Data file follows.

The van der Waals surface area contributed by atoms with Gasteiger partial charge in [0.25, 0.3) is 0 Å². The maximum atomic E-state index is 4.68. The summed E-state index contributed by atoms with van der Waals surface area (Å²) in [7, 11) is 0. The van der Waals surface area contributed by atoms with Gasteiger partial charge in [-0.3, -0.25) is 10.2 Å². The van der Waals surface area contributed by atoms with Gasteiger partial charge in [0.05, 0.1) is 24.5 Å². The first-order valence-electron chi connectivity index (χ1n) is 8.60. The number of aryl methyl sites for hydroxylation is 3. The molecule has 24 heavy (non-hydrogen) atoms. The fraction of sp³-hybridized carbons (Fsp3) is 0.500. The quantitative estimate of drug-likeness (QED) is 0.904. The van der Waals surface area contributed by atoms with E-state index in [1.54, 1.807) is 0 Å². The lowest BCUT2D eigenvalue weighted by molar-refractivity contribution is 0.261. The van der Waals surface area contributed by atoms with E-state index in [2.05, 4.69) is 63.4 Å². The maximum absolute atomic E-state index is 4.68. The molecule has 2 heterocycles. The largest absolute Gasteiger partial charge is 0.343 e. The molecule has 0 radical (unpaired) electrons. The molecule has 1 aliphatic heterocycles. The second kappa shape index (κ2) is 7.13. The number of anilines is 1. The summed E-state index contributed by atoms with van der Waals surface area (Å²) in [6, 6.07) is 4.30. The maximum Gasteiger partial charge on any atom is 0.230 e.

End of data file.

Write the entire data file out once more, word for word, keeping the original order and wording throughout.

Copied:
The van der Waals surface area contributed by atoms with Gasteiger partial charge in [0.25, 0.3) is 0 Å². The maximum atomic E-state index is 4.68. The summed E-state index contributed by atoms with van der Waals surface area (Å²) in [7, 11) is 0. The van der Waals surface area contributed by atoms with Gasteiger partial charge in [-0.3, -0.25) is 10.2 Å². The van der Waals surface area contributed by atoms with Gasteiger partial charge in [0.05, 0.1) is 24.5 Å². The first-order valence-electron chi connectivity index (χ1n) is 8.60. The number of aryl methyl sites for hydroxylation is 3. The molecule has 24 heavy (non-hydrogen) atoms. The fraction of sp³-hybridized carbons (Fsp3) is 0.500. The quantitative estimate of drug-likeness (QED) is 0.904. The van der Waals surface area contributed by atoms with E-state index in [1.54, 1.807) is 0 Å². The lowest BCUT2D eigenvalue weighted by molar-refractivity contribution is 0.261. The van der Waals surface area contributed by atoms with E-state index in [2.05, 4.69) is 63.4 Å². The maximum absolute atomic E-state index is 4.68. The molecule has 2 heterocycles. The largest absolute Gasteiger partial charge is 0.343 e. The molecule has 0 radical (unpaired) electrons. The molecule has 1 aliphatic heterocycles. The second kappa shape index (κ2) is 7.13. The number of anilines is 1. The summed E-state index contributed by atoms with van der Waals surface area (Å²) in [6, 6.07) is 4.30. The maximum Gasteiger partial charge on any atom is 0.230 e.